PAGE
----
Vermont Moves Closer to Health Insurance for All
For all of the problems and criticism swirling around the state’s health insurance exchange, Vermont is getting results where it counts. New Census data released today show Vermont tied with the District of Columbia for having the second lowest percentage of residents without health insurance. According to the Census, in 2015 just 3.8 percent of Vermonters were uninsured.
Massachusetts was ranked first, with 2.8 percent with no health care coverage. Alaska was last; 14.9 percent of residents there were uninsured last year.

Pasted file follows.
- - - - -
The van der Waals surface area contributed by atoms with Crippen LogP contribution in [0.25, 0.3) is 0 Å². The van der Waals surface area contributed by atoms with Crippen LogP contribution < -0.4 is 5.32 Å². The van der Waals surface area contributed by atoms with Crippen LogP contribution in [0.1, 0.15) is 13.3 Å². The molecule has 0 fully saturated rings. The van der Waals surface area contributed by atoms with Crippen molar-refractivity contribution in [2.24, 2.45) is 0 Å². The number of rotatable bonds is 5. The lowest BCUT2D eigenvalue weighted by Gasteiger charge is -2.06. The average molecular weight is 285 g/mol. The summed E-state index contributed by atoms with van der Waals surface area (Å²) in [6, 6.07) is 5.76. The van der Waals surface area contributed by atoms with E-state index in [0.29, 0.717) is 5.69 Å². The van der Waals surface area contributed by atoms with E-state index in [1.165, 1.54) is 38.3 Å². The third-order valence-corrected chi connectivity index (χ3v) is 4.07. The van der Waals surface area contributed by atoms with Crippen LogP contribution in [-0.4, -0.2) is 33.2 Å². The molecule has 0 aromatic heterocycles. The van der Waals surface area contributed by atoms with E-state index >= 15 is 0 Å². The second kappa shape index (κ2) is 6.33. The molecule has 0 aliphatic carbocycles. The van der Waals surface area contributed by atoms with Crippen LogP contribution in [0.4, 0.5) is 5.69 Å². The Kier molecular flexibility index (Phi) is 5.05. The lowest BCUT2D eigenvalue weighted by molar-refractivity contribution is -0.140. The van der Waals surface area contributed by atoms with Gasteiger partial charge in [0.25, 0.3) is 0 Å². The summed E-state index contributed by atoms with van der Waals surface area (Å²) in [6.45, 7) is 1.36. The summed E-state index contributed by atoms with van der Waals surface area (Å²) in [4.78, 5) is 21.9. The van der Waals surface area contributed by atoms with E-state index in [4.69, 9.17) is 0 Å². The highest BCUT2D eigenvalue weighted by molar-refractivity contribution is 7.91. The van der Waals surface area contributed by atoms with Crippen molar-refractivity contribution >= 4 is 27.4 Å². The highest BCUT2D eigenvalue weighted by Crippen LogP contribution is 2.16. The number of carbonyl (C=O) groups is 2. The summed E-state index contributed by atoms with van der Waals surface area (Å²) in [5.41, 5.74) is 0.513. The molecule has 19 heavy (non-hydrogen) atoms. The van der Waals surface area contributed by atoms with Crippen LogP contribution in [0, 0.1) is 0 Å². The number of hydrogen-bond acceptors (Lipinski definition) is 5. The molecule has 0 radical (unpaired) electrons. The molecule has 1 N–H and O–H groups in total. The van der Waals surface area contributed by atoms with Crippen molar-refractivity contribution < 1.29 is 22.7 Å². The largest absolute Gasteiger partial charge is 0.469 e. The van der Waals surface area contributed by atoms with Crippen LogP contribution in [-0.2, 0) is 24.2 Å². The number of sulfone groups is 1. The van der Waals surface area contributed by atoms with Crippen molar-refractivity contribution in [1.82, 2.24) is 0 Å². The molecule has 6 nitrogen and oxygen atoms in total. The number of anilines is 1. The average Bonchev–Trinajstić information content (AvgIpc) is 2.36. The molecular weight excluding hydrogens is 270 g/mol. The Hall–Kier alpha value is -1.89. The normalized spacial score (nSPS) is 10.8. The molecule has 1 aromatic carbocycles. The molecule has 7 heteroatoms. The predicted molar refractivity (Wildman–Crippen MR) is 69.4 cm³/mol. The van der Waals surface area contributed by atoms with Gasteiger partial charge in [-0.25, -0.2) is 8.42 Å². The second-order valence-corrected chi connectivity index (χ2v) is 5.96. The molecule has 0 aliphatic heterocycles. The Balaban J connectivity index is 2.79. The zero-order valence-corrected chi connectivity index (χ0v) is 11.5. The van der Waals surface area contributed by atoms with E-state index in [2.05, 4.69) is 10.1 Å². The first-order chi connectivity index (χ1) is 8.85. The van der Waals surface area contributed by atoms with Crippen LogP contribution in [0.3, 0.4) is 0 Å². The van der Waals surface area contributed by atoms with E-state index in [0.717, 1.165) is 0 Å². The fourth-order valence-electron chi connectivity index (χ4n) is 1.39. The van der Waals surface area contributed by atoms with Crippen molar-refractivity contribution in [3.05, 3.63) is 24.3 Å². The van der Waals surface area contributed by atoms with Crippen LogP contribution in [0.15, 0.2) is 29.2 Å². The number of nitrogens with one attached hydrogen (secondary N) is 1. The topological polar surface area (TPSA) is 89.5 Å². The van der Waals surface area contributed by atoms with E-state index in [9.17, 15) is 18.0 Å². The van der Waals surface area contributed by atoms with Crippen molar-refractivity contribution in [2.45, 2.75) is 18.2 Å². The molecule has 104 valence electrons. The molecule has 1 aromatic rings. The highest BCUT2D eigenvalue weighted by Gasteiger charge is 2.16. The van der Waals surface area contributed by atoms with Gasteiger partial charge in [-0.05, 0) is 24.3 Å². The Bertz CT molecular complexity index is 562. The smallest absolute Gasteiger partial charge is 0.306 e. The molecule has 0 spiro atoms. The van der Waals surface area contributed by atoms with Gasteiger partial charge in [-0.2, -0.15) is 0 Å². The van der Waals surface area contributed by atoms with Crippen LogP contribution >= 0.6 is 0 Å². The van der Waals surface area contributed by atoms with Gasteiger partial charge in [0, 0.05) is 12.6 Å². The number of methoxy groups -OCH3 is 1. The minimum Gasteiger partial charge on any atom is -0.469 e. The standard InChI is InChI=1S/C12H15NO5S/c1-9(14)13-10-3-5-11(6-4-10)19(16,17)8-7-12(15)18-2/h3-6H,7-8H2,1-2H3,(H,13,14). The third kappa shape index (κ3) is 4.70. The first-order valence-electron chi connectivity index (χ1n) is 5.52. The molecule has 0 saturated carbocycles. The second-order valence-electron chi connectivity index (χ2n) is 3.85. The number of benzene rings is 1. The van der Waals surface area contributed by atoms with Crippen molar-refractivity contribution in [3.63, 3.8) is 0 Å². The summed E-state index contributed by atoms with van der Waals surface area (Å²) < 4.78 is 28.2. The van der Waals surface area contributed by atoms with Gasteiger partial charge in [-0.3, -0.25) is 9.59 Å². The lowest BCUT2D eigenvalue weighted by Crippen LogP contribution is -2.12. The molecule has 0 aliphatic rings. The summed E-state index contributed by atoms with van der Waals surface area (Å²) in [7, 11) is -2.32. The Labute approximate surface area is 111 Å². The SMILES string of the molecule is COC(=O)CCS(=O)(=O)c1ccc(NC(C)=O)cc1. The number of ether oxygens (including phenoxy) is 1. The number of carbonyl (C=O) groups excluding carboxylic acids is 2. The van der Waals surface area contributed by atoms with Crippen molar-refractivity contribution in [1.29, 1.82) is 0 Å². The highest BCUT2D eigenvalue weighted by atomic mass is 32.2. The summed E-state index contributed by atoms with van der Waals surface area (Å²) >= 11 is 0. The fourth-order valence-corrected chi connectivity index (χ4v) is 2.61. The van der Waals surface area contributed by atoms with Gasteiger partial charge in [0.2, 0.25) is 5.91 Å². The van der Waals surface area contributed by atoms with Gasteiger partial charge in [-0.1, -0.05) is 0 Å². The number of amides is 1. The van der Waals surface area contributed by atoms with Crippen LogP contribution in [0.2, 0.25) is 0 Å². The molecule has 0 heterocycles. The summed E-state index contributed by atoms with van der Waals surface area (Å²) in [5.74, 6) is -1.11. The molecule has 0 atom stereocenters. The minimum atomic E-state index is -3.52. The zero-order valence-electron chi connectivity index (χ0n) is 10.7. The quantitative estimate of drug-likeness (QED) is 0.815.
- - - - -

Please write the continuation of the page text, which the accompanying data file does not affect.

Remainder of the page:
Starting in the fall of 2013, people in Vermont and across the country began signing up for the Affordable Care Act, commonly known as Obamacare. Some states, like Vermont, set up their own online exchanges for people to purchase health insurance. Other states opted to let the federal government run the exchanges.
According to the latest Census data, the number of uninsured Vermonters declined by 21,000 from 2013 to 2015. During that period the uninsured rate was cut nearly in half—from 7.2 percent in 2013 to 3.8 percent in 2015. Only six other states made deeper cuts to their rates of uninsured.
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